Criminals are known to target obvious tourists in popular holiday resorts throughout Spain. Here’s our top tips on staying safe.
With millions of visitors a year, Spanish cities and tourist resorts unfortunately also attract the wrong kind of visitor. If you’re laden with luggage and looking lost or confused when you set foot in a new city, you’re sure to attract the wrong kind of attention. Pack light and learn your route in advance you’ll instantly be less vulnerable to those looking for an easy target.
It’s an unfortunate fact that Spain suffers from a reputation of being flooded with pickpockets. Is the reputation warranted? TripAdvisor named both Madrid and Barcelona in its list of the world’s 10 worst cities for pickpocketing, so the answer would seem to be yes.
Pickpockets are known to target tourists at metro stations by snatching an unattended bag and running out just as the doors are about to close. Another common scam is for thieves to disguise themselves as police officers claiming to be on the lookout for counterfeit notes.
Staying safe in the sun
Of course, safety on holiday is about much more than avoiding crime. The biggest danger to Brits on holiday in Spain comes from sun exposure. Use plenty of sun cream and be sure to reapply at regular intervals throughout the day, especially after swimming. Prices for sun protection products can be very high at resorts, so it’s worth buying what you need before you need Britain.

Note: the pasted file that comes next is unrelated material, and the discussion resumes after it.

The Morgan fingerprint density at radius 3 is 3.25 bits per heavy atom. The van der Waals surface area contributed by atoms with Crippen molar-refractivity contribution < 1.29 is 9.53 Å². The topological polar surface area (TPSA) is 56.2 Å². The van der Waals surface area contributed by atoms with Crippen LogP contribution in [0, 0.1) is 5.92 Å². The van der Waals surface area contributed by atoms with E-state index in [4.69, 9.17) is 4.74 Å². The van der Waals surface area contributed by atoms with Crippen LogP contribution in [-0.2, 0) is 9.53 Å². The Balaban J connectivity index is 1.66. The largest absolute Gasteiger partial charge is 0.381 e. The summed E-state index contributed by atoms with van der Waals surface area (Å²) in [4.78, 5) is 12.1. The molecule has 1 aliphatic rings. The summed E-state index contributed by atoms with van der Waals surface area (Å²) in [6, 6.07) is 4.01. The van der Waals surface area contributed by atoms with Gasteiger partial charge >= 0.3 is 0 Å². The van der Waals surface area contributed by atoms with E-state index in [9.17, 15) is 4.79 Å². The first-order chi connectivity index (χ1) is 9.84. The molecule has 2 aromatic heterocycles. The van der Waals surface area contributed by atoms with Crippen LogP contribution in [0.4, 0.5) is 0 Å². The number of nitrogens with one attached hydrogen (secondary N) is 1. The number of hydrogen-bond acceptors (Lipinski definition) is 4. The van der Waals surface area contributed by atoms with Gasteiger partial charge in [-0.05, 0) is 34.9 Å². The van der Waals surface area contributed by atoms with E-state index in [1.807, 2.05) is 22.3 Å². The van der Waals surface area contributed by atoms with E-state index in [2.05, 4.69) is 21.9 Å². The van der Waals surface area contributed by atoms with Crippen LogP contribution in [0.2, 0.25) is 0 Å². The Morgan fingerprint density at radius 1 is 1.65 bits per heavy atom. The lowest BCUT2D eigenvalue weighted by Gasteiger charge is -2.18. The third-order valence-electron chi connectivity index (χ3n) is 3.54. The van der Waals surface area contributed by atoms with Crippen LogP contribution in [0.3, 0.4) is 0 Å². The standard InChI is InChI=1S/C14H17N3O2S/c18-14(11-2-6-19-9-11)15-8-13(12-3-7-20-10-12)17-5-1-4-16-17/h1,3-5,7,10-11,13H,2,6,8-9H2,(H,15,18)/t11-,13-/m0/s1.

The risk of skin cancer from overexposure to sun is very real, but you don’t need to be sunbathing to be impacted by warmer temperatures than you are used to. Dehydration can strike with very little warning, so drinking plenty of water is an absolute necessity.
Solo female travellers
Touring around Spain you’re sure to bump into plenty of solo female travellers. While a woman travelling alone won’t raise any eyebrows with the locals, you could seem like an easy target for petty criminals. There’s very little for a girl to be worried about but there are a few things you can do to avoid travel hiccups, unwanted attention and uncomfortable situations.
Staying safe at night
Common sense applies if you are hitting popular nightspots or travelling during the night. Personal attacks and sexual assaults against tourists are rare but they can happen, often with other tourists as the perpetrators. In bars and nightclubs, beware of drink spiking and date rape drugs.
Turn down all offers of free drinks and don’t leave any unattended. It’s also worth noting that measures in tourist bars can be liberal, so you may be drinking more than you realise. Don’t tell anyone where you are staying, especially if you are travelling alone. Take a taxi rather than walking.
Although Spanish cities are very cosmopolitan and multicultural, Catholic conservatism still rules in many parts of the country. Although beachwear is perfectly acceptable by the water, avoid overly revealing outfits and lurid colours as you head inland. Not only is it inappropriate, it also identifies you as a tourist and increases your risk of falling victim to pickpockets, thieves and scam artists.